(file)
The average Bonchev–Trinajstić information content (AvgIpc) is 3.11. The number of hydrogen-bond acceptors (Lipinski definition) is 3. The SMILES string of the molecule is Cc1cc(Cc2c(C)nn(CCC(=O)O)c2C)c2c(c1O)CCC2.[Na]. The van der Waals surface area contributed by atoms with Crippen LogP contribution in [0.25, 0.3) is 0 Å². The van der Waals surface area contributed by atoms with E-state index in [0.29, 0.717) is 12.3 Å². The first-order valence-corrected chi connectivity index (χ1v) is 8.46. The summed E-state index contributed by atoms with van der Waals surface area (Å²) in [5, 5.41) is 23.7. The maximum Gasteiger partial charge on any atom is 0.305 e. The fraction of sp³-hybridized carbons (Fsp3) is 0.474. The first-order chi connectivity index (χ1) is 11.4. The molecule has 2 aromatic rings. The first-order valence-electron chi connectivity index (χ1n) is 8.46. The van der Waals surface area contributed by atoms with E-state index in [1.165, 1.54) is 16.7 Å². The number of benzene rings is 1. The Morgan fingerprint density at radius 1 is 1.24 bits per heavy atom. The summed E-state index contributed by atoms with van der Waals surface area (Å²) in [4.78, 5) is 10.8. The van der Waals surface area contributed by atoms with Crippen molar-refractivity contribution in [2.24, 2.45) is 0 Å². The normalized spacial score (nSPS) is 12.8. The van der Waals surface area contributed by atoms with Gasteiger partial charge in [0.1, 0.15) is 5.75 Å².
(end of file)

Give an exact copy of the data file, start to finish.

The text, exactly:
The average Bonchev–Trinajstić information content (AvgIpc) is 3.11. The number of hydrogen-bond acceptors (Lipinski definition) is 3. The SMILES string of the molecule is Cc1cc(Cc2c(C)nn(CCC(=O)O)c2C)c2c(c1O)CCC2.[Na]. The van der Waals surface area contributed by atoms with Crippen LogP contribution in [0.25, 0.3) is 0 Å². The van der Waals surface area contributed by atoms with E-state index in [0.29, 0.717) is 12.3 Å². The first-order valence-corrected chi connectivity index (χ1v) is 8.46. The summed E-state index contributed by atoms with van der Waals surface area (Å²) in [5, 5.41) is 23.7. The maximum Gasteiger partial charge on any atom is 0.305 e. The fraction of sp³-hybridized carbons (Fsp3) is 0.474. The first-order chi connectivity index (χ1) is 11.4. The molecule has 2 aromatic rings. The first-order valence-electron chi connectivity index (χ1n) is 8.46. The van der Waals surface area contributed by atoms with E-state index in [1.165, 1.54) is 16.7 Å². The number of benzene rings is 1. The Morgan fingerprint density at radius 1 is 1.24 bits per heavy atom. The summed E-state index contributed by atoms with van der Waals surface area (Å²) in [4.78, 5) is 10.8. The van der Waals surface area contributed by atoms with Crippen molar-refractivity contribution in [2.24, 2.45) is 0 Å². The normalized spacial score (nSPS) is 12.8. The van der Waals surface area contributed by atoms with Gasteiger partial charge in [0.1, 0.15) is 5.75 Å².